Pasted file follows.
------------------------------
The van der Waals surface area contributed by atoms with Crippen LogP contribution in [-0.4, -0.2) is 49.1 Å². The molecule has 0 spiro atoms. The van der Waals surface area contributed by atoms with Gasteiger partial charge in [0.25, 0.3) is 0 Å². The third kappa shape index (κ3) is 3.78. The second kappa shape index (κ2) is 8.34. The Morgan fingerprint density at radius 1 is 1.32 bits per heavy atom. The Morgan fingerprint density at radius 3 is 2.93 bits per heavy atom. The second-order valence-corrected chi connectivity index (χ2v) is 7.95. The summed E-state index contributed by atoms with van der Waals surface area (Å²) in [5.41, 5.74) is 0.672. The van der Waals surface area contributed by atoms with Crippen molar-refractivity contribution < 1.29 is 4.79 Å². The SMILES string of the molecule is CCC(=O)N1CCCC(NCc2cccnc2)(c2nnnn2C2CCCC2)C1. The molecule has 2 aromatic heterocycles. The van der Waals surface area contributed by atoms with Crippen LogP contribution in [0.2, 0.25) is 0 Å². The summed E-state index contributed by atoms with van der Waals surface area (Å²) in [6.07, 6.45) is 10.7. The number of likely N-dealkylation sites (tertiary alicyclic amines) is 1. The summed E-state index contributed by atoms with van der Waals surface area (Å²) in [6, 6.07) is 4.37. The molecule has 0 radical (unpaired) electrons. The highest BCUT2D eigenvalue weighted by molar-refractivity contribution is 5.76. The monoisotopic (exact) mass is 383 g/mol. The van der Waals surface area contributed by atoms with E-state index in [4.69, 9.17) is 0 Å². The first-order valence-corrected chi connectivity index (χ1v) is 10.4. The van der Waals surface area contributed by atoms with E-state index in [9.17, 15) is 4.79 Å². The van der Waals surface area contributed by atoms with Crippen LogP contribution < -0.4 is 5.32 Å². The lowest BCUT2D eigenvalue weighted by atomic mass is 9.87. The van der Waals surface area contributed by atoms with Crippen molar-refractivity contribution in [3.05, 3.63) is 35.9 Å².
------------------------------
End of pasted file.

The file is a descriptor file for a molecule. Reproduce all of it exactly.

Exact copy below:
The van der Waals surface area contributed by atoms with Crippen LogP contribution in [-0.4, -0.2) is 49.1 Å². The molecule has 0 spiro atoms. The van der Waals surface area contributed by atoms with Gasteiger partial charge in [0.25, 0.3) is 0 Å². The third kappa shape index (κ3) is 3.78. The second kappa shape index (κ2) is 8.34. The Morgan fingerprint density at radius 1 is 1.32 bits per heavy atom. The Morgan fingerprint density at radius 3 is 2.93 bits per heavy atom. The second-order valence-corrected chi connectivity index (χ2v) is 7.95. The summed E-state index contributed by atoms with van der Waals surface area (Å²) in [5.41, 5.74) is 0.672. The van der Waals surface area contributed by atoms with Crippen molar-refractivity contribution < 1.29 is 4.79 Å². The SMILES string of the molecule is CCC(=O)N1CCCC(NCc2cccnc2)(c2nnnn2C2CCCC2)C1. The molecule has 2 aromatic heterocycles. The van der Waals surface area contributed by atoms with Crippen LogP contribution in [0.2, 0.25) is 0 Å². The summed E-state index contributed by atoms with van der Waals surface area (Å²) in [6.07, 6.45) is 10.7. The number of likely N-dealkylation sites (tertiary alicyclic amines) is 1. The summed E-state index contributed by atoms with van der Waals surface area (Å²) in [6, 6.07) is 4.37. The molecule has 0 radical (unpaired) electrons. The highest BCUT2D eigenvalue weighted by molar-refractivity contribution is 5.76. The monoisotopic (exact) mass is 383 g/mol. The van der Waals surface area contributed by atoms with E-state index in [4.69, 9.17) is 0 Å². The first-order valence-corrected chi connectivity index (χ1v) is 10.4. The van der Waals surface area contributed by atoms with E-state index in [9.17, 15) is 4.79 Å². The van der Waals surface area contributed by atoms with Crippen LogP contribution < -0.4 is 5.32 Å². The lowest BCUT2D eigenvalue weighted by atomic mass is 9.87. The van der Waals surface area contributed by atoms with Crippen molar-refractivity contribution in [3.05, 3.63) is 35.9 Å².